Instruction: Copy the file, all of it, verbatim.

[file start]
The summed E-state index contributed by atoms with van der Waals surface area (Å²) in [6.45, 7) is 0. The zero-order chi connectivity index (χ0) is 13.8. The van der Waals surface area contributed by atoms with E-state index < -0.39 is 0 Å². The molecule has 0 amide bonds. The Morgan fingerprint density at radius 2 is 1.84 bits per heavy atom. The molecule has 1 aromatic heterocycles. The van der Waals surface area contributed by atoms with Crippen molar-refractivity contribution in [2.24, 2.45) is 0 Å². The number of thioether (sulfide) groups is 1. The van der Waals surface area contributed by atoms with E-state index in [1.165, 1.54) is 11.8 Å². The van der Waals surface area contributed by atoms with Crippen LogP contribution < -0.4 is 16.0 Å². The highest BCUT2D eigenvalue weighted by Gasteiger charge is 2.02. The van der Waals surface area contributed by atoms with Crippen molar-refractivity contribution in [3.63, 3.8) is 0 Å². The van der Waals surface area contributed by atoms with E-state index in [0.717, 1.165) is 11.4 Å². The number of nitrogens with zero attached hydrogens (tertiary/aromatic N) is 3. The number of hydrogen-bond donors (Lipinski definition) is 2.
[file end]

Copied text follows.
The summed E-state index contributed by atoms with van der Waals surface area (Å²) in [6.45, 7) is 0. The zero-order chi connectivity index (χ0) is 13.8. The van der Waals surface area contributed by atoms with E-state index < -0.39 is 0 Å². The molecule has 0 amide bonds. The Morgan fingerprint density at radius 2 is 1.84 bits per heavy atom. The molecule has 1 aromatic heterocycles. The van der Waals surface area contributed by atoms with Crippen molar-refractivity contribution in [2.24, 2.45) is 0 Å². The number of thioether (sulfide) groups is 1. The van der Waals surface area contributed by atoms with E-state index in [1.165, 1.54) is 11.8 Å². The van der Waals surface area contributed by atoms with Crippen LogP contribution < -0.4 is 16.0 Å². The highest BCUT2D eigenvalue weighted by Gasteiger charge is 2.02. The van der Waals surface area contributed by atoms with Crippen molar-refractivity contribution in [3.63, 3.8) is 0 Å². The van der Waals surface area contributed by atoms with E-state index in [0.717, 1.165) is 11.4 Å². The number of nitrogens with zero attached hydrogens (tertiary/aromatic N) is 3. The number of hydrogen-bond donors (Lipinski definition) is 2.